Images of delicate sugar-constructed sculptures and models fill the entire Zoom screen as artist Andrea Chung describes her work on the history of migration, servitude and commerce throughout the Caribbean. This past Friday, Chung Zoomed in from San Diego to talk to Andover students at a climate cafe, exploring art and environmental racism within her artwork. According to Chung, environmental justice is also on the forefront of many of her pieces, as she studies the history of sugar production and consequent history of colonizers and colonization.
“I’m interested in food waves and how you can track migration patterns through food. I think from there it leads to looking at larger issues like colonialism, and how that has impacted specifically the land, reconstructing the way the Carribean looks. A lot of what you see is not natural to the island, but it’s perceived that way, because it’s been built to be the Garden of Eden for white foreigners to come in and explore… so it brings on larger issues that are still prominent to the things that are happening there now,” said Chung.
According to event attendee, member of Student Advocates for Climate Awareness, and discussion facilitator Alice Fan ’23, Chung’s use of sugar was eye-catching and addressed important social issues in a new way.
“I think [the use of sugar] is really creative. It’s unique. Sugar was a symbol for so much more than just the food… I feel like the incorporation of new media makes the art more meaningful…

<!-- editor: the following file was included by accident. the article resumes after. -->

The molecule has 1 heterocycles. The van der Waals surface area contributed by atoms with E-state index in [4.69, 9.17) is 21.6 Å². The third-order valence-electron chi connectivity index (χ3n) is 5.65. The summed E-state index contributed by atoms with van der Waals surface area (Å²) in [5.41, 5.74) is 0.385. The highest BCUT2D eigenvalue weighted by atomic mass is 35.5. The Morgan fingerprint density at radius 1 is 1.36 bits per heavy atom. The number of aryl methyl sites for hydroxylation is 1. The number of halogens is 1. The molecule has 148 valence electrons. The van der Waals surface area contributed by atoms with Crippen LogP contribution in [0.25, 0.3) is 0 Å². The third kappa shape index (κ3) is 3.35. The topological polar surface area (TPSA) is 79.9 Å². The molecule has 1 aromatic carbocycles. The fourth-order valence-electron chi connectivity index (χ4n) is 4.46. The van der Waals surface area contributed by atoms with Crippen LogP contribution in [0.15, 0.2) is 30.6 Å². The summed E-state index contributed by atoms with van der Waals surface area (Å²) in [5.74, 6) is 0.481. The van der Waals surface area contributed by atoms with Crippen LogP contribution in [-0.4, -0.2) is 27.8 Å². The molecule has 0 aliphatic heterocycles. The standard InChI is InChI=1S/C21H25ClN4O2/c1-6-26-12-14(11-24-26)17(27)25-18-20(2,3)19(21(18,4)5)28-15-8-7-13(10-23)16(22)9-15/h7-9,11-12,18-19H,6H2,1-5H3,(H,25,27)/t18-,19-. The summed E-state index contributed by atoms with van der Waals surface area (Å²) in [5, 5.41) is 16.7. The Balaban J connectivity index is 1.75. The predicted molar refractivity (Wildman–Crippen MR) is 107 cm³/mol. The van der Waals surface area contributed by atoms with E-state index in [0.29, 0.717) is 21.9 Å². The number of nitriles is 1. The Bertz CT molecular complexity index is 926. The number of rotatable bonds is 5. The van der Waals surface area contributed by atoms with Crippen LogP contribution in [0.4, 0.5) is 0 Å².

I think that the whole point of addressing social issues with art was something that I hadn’t [considered] before. I knew in theory what it was, but it was cool to see [examples] of it in action,” said Fan.
Through the physical use of sugar in her art, Chung acknowledged the inevitable erosion in many of her pieces. However, she chooses to embrace the natural lifecycle of her art and believes in the use of ephemeral materials and its impermanence.
“With the sugar pieces, I’ve had people ask me ‘how do you even sell that’ and I [respond] ‘do you even care what the work is about or do you just want to possess it?’ I [think] this idea of needing to own something is [a little problematic]… I think [my artwork] is sort of my middle finger to the art world. I don’t want you to be able to own everything, and I like that it will self-destruct on its own and that’s good. Culture is constantly evolving, so why can’t my work continue to evolve? You can’t preserve everything forever,” said Chung.
While Chung’s talk educated her audience on social justice issues through her artwork, attendee Sakina Cotton ’24 added that the time stamp on the pieces added a sense of urgency to the messages they conveyed. Cotton noted that Chung’s artwork is centered in her desire for change.
“[Chung] enjoys letting art take its course and having it fade away. I thought that was really interesting because people usually try to educate as much as they can for as long as they can, but I feel like her art applies a sense of urgency. You have to go see while it lasts, and see the different stages that it takes,” said Cotton.